It’s been almost more than a year since the coronavirus came into existence, and all of us are now aware that people with all such health complications that weaken the immune system increase the risk of COVID-19 infection.
Accepting this fact was not that difficult because we understood the logic behind it that such health complications weaken the immune system and increase the risk of COVID-19 infection.
But it might be difficult to accept that COVID-19 can trigger diabetes in some people, although the exact reason remains unknown. Therefore, everyone needs to be careful in order to avoid coronavirus causing COVID-19, especially people with type-1 or type-2 diabetes.
If your diabetes isn’t under control, the risk of catching the virus gets higher than anyone else, and in some cases, you may develop worse complications if you get sick. In order to reduce the chance of getting the infection:-
- Keep yourself distance from other people
- Use good hygiene
- Keep your blood sugar level under control
Diabetes And COVID-19
Earlier studies suggest that almost 25% of the hospitalized people due to severe COVID-19 infection already had diabetes. However, people with diabetes are more likely to have severe health complications and may die due to the infection. The reason behind this is the high blood sugar level that weakens the immune system making it less able to fight the infection.
This is not just for the diabetes patients, all such people who have severe health complications that weakens the immune system like heart complications or lung complications are at an increased risk of getting coronavirus infection.
Another severity that came up with the coronavirus infection; the COVID-19 infection, may put you at a greater risk for diabetes complications, such as diabetic ketoacidosis(DKA).
Diabetic ketoacidosis(DKA) occurs when a high level of acids known as ketones starts to build up in your blood, causing serious complications. Some cases of coronavirus cause dangerous body-wide responses known as sepsis. In order to treat this sepsis, doctors need to manage the body’s fluid and electrolyte levels.With the increase in infection, the body’s fluid and electrolyte level gets imbalanced and can cause diabetic ketoacidosis(DKA). This will consequently cause the body to lose electrolyte, which can make sepsis difficult to control.
Additionally, scientists around the world found an uptick in new diabetes cases last year. This particularly showed that some COVID-19 patients with no history of diabetes were suddenly found to have the condition, says Scientific American report. This became a trend among medical science and made many researchers at King’s College London in England and Monash University in Australia submit reports about patients with a confirmed history of coronavirus and newly developed diabetes.
If you think such cases may be very less in number, you are wrong; more than 350 clinicians have reported to the registry for developing diabetes, says The Guardian. The people have reported both the type of diabetes; type 1 and type 2 diabetes.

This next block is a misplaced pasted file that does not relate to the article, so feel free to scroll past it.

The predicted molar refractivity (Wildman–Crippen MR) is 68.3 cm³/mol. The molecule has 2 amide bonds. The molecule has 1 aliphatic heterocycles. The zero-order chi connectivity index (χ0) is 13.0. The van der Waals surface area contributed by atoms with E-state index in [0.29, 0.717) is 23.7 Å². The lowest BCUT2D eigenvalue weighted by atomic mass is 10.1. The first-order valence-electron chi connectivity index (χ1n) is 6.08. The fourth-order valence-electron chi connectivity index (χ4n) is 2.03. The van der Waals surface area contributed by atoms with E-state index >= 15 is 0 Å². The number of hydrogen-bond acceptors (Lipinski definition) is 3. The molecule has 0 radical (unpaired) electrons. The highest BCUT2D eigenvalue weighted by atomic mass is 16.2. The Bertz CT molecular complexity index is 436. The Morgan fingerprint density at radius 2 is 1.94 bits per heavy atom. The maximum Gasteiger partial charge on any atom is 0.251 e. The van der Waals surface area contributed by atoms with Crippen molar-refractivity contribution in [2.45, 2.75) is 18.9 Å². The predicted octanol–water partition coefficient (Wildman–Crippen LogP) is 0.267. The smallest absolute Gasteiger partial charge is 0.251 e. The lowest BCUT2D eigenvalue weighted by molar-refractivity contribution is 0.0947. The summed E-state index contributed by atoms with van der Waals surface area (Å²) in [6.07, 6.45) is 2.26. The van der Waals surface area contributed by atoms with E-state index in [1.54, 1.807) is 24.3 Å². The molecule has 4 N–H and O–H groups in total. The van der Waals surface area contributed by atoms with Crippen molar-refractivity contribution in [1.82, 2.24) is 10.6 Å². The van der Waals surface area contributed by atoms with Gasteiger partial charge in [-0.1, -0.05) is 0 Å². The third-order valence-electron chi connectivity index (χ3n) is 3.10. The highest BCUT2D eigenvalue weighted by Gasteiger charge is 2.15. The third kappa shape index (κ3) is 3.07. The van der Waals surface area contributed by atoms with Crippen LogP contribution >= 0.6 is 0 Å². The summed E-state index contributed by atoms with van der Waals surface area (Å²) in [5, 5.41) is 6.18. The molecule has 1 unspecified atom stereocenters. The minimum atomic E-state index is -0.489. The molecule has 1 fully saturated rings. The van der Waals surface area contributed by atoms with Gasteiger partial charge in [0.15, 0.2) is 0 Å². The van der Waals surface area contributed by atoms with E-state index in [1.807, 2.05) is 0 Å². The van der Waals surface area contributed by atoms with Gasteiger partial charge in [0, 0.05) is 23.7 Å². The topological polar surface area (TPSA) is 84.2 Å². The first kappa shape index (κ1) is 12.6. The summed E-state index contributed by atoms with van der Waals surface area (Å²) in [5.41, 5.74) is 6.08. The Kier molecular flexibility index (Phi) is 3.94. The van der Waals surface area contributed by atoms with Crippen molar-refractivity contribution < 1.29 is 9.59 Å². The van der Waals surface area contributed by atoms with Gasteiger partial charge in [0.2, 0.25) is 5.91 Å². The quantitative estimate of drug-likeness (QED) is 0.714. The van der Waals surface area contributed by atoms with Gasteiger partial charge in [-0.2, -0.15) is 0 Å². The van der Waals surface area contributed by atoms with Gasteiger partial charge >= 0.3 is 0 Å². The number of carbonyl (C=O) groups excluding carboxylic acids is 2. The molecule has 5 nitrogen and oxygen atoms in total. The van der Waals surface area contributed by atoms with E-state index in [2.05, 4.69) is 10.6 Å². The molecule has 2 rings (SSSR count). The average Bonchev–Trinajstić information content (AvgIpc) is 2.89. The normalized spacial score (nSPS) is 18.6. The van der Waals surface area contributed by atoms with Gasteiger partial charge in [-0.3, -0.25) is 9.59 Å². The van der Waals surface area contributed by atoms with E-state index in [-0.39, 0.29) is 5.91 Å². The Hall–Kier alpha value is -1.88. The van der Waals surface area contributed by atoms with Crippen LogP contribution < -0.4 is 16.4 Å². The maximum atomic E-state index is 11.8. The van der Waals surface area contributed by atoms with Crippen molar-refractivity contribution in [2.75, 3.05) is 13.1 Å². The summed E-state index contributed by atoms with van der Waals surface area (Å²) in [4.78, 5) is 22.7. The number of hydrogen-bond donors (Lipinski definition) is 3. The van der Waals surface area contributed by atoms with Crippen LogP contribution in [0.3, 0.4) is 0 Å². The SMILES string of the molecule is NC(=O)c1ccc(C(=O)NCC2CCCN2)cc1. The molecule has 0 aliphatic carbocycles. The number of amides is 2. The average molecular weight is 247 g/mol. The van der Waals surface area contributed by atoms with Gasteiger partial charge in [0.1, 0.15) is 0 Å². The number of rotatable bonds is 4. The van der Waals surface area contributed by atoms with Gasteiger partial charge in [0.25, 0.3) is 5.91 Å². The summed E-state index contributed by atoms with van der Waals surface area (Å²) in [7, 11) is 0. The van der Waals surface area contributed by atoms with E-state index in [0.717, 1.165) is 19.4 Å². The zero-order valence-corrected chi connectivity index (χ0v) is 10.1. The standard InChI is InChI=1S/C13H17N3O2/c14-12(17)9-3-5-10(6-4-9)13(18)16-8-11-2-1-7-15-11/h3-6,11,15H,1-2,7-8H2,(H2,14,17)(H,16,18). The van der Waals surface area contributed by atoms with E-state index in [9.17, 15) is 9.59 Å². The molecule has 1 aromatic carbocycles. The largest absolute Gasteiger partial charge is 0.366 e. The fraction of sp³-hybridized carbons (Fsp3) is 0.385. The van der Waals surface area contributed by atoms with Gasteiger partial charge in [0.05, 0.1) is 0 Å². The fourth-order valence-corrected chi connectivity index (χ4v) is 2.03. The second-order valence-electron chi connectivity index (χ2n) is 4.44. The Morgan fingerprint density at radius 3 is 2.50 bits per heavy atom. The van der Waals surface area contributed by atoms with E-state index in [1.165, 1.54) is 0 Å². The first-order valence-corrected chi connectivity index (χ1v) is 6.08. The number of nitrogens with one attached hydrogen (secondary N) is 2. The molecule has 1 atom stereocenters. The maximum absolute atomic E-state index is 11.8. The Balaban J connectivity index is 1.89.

In general, the acute viral infection causes severe spark inflammation in the body producing stress-related hormones, such as cortisol, to tamp down that inflammation. These stress-related hormones cause blood sugar levels to spike, and that rise may or may not subside after the infection clears.
Most importantly, COVID-19 patients are often treated with steroid medications, such as dexamethasone that can drive up blood sugar level. Therefore, there is a possibility that these steroid medications may also contribute to the onset of diabetes in COVID-19 patients, says CTV News.
In some cases, these diabetic complications get settled with the completion of the COVID-19 treatment, but the condition becomes chronic in some cases, says Diabetes.co.uk.
Why Is This Happening?
The researchers have not yet concluded, but it is being said that SARS-CoV-2, the virus causing COVID-19, directly affects the insulin-producing cells in the pancreas. Additionally, the virus may damage these cells indirectly by infecting other parts of the pancreas or the blood vessels responsible for supplying oxygen and nutrients to the organs.
Although another study suggests, the coronavirus affects other parts of the body and contributes to the development of diabetes. Such body parts include the intestines and somehow undermines the body’s ability to break down glucose.
Other types of coronaviruses, such as certain enteroviruses causing various complications like hand, foot, and mouth disease, have also been linked to diabetes in the past, says The Guardian.
What Can Diabetics Do For Now?
People with diabetes need to avoid getting sick and prefer to stay at home as much as possible. As per the Americans With Disabilities Act, people with diabetes have the right to “reasonable accommodations at work.” This means the right to work from home or take sick leave when needed.
Until the vaccine is available, try to stay at home, and in case you need to move out, try to maintain 6 feet distance from others. Do not forget to wear a mask and wash your hands frequently with soap and water or sanitizer.
Always wash your hands before giving yourself a finger stick or insulin shot. Try cleaning each side first with soap and water or rubbing alcohol.
It is even necessary for all your family members to wash their hands regularly. Make sure you sanitize your diabetes equipment before every use. If not vaccinated, always wear a mask even if you are at home.
Do not get close to sick people, don’t wait for them to get sick severely. First, ask them to get isolated.